A new and potentially difficult assignment? Sign you up.
16. In control of their actions and emotions
You never have, and likely never will, embarrass yourself at the holiday office party or any other company event.
17. Embraces change
Your firm is in transition. Instead of fearing what’s ahead, you make a point to find out as much as you can about the change and offer your support to management.
18. Unafraid to speak up
Your boss asks for your opinion about a proposed process change. You don’t hesitate to provide it — and suggest a different approach.
19. Navigates upsets with grace
That promotion you didn’t get? You sincerely congratulated the person who did.
20. Celebrates others’ success
21. Willing to take calculated risks
Now that you’ve been overlooked for a promotion, it seems like a good time to ask for a raise.
22. Learns from mistakes
Oops, you miscalculated on the raise. Turns out your request was a bit over the top. You’ll be sure to do your research next time.
23. Enjoys social interaction
When coworkers want to go out for coffee, or play softball after work, or celebrate a colleague’s birthday in the breakroom, you’re more than glad to join in the fun.
24. Values solitude
Sometimes, you prefer to eat lunch alone under a tree.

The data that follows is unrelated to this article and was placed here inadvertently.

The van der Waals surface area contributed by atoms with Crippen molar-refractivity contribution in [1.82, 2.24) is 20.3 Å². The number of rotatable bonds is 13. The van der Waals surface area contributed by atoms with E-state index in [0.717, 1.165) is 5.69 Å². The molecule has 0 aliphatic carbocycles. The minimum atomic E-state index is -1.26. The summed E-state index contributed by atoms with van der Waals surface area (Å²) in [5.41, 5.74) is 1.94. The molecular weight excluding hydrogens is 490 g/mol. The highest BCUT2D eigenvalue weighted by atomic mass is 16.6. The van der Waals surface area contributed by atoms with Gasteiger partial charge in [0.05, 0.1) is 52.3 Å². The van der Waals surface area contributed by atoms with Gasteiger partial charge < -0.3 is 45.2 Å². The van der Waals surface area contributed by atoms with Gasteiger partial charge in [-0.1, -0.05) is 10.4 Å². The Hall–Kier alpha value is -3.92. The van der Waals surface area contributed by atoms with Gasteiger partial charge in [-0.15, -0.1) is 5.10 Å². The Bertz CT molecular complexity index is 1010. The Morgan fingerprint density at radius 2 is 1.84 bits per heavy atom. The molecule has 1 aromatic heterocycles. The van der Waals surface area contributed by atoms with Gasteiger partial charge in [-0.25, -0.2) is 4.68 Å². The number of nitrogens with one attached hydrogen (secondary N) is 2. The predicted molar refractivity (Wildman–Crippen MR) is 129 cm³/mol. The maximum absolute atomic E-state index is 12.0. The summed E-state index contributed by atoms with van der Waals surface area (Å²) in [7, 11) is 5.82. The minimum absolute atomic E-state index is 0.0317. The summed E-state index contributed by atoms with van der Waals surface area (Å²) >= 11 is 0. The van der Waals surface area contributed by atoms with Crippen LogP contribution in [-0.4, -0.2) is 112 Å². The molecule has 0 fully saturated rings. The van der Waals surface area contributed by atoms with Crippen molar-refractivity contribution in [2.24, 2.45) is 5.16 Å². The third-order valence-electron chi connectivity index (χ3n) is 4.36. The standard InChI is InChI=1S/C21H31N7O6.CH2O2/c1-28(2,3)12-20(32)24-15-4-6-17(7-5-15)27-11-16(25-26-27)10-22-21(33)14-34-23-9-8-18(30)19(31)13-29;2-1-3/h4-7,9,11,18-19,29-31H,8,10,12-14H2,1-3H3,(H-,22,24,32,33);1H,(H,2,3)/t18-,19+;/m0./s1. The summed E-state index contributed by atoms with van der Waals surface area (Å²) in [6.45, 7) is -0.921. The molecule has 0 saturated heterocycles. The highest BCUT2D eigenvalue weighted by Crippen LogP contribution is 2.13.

25. Quick to share credit for good work
Sure, you spearheaded that project. But without the support of your team, you never would have made it to the finish line on time.
26. Committed to long-term goals
When you make a plan, you stick to it.
27. Able to see the “big picture”
You can visualize how your contributions on the job help the business to achieve its broader objectives.
28. Ready for the unexpected
Surprise! The firm just landed three new accounts and your boss wants you to manage them all. You ask, “When can I get started?”
29. Manages stress effectively
30. Prioritizes health and well-being
You understand there is a connection between your mental strength and your overall wellness. That’s why you never let your health and well-being take a backseat to your job.
How many of these character traits do you have? Many are the types of attributes that are the mark of a good leader, and examples of the nontechnical skills that many employers look for in today’s accounting and finance professionals. So they’re worth developing not only as part of your quest to build your mental strength, but also to help advance your career.
See these additional resources
How to Describe Your Work Ethic on Your Consulting Resume: Motivated? Driven? Strategic? Responsible? Even if these adjectives describe you as a professional, you should avoid using them when describing your work ethic on your resume for consulting jobs. Find out why in this post.
Salary Center: Visit our Salary Center to download a free copy of our latest Salary Guide for the accounting and finance industry, and learn what other skills are in high demand by today’s employers.
This post was originally published in January 2014 and has been updated to reflect more current information.